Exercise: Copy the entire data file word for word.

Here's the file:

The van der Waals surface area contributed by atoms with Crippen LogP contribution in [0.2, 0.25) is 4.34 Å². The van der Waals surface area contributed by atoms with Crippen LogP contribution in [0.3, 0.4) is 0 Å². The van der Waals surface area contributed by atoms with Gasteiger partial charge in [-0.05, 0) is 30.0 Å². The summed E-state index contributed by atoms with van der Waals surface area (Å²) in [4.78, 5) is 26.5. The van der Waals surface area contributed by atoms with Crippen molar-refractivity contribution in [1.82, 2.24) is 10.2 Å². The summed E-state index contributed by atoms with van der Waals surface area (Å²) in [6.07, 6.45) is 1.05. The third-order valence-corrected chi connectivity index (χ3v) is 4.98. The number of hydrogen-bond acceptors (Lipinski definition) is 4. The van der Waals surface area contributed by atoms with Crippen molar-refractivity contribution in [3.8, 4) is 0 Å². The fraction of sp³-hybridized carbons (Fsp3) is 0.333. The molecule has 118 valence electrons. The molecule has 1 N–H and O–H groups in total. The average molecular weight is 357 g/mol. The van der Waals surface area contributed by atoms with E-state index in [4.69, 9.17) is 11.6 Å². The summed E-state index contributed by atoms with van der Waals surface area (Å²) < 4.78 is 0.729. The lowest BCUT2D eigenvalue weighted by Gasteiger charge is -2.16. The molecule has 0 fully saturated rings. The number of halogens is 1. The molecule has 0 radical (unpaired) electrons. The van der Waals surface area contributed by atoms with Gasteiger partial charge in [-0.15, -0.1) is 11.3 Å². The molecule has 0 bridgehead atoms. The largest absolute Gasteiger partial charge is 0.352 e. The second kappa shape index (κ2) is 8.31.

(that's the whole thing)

The van der Waals surface area contributed by atoms with Crippen LogP contribution in [0.2, 0.25) is 4.34 Å². The van der Waals surface area contributed by atoms with Crippen LogP contribution in [0.3, 0.4) is 0 Å². The van der Waals surface area contributed by atoms with Gasteiger partial charge in [-0.05, 0) is 30.0 Å². The summed E-state index contributed by atoms with van der Waals surface area (Å²) in [4.78, 5) is 26.5. The van der Waals surface area contributed by atoms with Crippen molar-refractivity contribution in [1.82, 2.24) is 10.2 Å². The summed E-state index contributed by atoms with van der Waals surface area (Å²) in [6.07, 6.45) is 1.05. The third-order valence-corrected chi connectivity index (χ3v) is 4.98. The number of hydrogen-bond acceptors (Lipinski definition) is 4. The van der Waals surface area contributed by atoms with Crippen molar-refractivity contribution in [3.8, 4) is 0 Å². The fraction of sp³-hybridized carbons (Fsp3) is 0.333. The molecule has 118 valence electrons. The molecule has 1 N–H and O–H groups in total. The average molecular weight is 357 g/mol. The van der Waals surface area contributed by atoms with E-state index in [4.69, 9.17) is 11.6 Å². The summed E-state index contributed by atoms with van der Waals surface area (Å²) < 4.78 is 0.729. The lowest BCUT2D eigenvalue weighted by Gasteiger charge is -2.16. The molecule has 0 fully saturated rings. The number of halogens is 1. The molecule has 0 radical (unpaired) electrons. The van der Waals surface area contributed by atoms with Gasteiger partial charge in [-0.15, -0.1) is 11.3 Å². The molecule has 0 bridgehead atoms. The largest absolute Gasteiger partial charge is 0.352 e. The second kappa shape index (κ2) is 8.31.